Russia’s attempt to block independent news of its war in Ukraine has been met with a surge in digital circumvention tools.
Digital freedom groups report increasing use of VPNs and secure communication apps like Telegram as foreign media have evacuated their staff or suspended operations in Moscow and Russia’s media regulator has sought to block local sources of news.
With speculation that President Vladimir Putin may go further and cut Russia off from the global internet, some groups are investigating a return to shortwave radio — a medium more commonly associated with the Cold War era.
Even by Russia’s heavy-handed censorship standards, recent weeks have seen an unprecedented censorship campaign unleashed on the free press and on the free flow of information following the army’s invasion of Ukraine.
“The major challenge that the Kremlin is facing today is to protect the legitimacy of this war,” says Gregory Asmolov, a Russian-born lecturer at the Digital Humanities Department of King’s College London.
Asmolov has been studying the effects of propaganda in the digital age and expects the suppression of independent media only to increase in Russia in the immediate future.
“It is obvious that the Russian authorities have already lost the information battle outside of Russia. But internally, it is still a very sensitive matter. That’s why they need to control the narrative of the conflict,” he said.
Amid crackdown, a scramble to retain access to truthful news
Responding to the government’s draconian measures to curb their freedoms, many Russian citizens started searching for circumvention tools such as VPNs or “virtual private networks” that allow people to overcome some digital blocks so they can access their usual sources of information online.
According to the website Appfigures, in the period between February 24 and March 5, downloads for the “top 10 VPNs in Russia surged by 4,375 percent, from an average of 16,000 per day to more than 700,000 daily.”
Other tools that saw a spike in usage include the Tor Browser, Psiphon and NthLink apps, as well as secure messaging apps like Telegram and WhatsApp.
Major international broadcasters, such as Voice of America, Radio Free Europe/Radio Liberty, Deutsche Welle and others work closely with companies providing software that allows users in Russia to reach websites blocked by the Russian government.
Russia’s media regulator blocked access to VOA’s Russian language service and ordered Russia’s largest social media platform to remove the network’s content over coverage of the war.
“This approach is similar to how we deal with censorship in countries like Iran and China,” says Matthew Baise, director of digital strategy at VOA. “Prior to the invasion there was very little use of circumvention in Russia. But in just the last week we have seen a significant spike, with as much as 40% of visits to golosameriki.com coming through these two vendors [Psiphon and NthLink].”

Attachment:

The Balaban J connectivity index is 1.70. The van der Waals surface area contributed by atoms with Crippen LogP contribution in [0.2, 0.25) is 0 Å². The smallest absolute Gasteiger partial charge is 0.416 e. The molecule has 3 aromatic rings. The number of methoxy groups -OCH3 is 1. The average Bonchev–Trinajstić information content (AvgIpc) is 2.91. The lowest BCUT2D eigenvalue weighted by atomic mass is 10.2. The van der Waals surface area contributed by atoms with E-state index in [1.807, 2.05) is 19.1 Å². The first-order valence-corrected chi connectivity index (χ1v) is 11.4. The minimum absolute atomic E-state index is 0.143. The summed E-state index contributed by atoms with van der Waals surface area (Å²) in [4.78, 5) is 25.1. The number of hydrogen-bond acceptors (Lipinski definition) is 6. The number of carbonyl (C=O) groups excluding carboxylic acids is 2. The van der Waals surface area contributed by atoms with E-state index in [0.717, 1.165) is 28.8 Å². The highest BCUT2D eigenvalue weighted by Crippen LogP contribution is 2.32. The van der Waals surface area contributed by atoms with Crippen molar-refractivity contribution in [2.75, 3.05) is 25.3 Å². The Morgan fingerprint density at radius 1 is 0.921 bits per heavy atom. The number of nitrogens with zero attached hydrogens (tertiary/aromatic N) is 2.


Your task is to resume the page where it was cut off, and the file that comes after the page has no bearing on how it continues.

Emerging and well-established tech giants also work together to restore access to their content for users in Russia.
Earlier this week, Twitter became accessible in Russia again through the Tor network. Among other things, the Tor Project allows users in authoritarian countries to bypass government censorship and access blocked websites.
Telegram embraced in both Russia, Ukraine
Among the myriad circumvention and internet privacy instruments, the messenger Telegram has become especially popular in Eastern Europe since the start of the conflict, according to Gregory Asmolov.
“This tool has become central in proliferation of information. And it’s popular among both sides – the regular users and the Russian authorities, who have shifted on this matter. They tried to block it several years ago, but now they are using it to spread propaganda. Telegram is also actively used by the Ukrainian side, by their government,” Asmolov said.
In recent days, internet users in Russia have been discussing one official document that was leaked to the public. Authenticity of the file was later confirmed by one of Russia’s ministries.
The document calls for government agencies’ websites to be swiftly transferred from foreign servers to the Russian ones and re-registered under Russia’s country code domain .ru.
Some observers interpreted it as the government taking its first serious steps toward a long-planned isolation of the Russian internet from the World Wide Web in a case of crisis.
Others argued that it could simply mean that the authorities are trying to create an extra layer of defense against the increased number of cyber-attacks on government websites since Russia’s invasion of Ukraine.
“Well, technically speaking, they can pull the plug even today and cut the entire country off the internet,” says a system administrator in one of Moscow’s large firms, who chose not to be named for this story. “The question is: will they go that far because no one has ever done it in Russia, and it might be very costly. But I won’t make predictions anymore — I was so wrong several times in the last two weeks already.”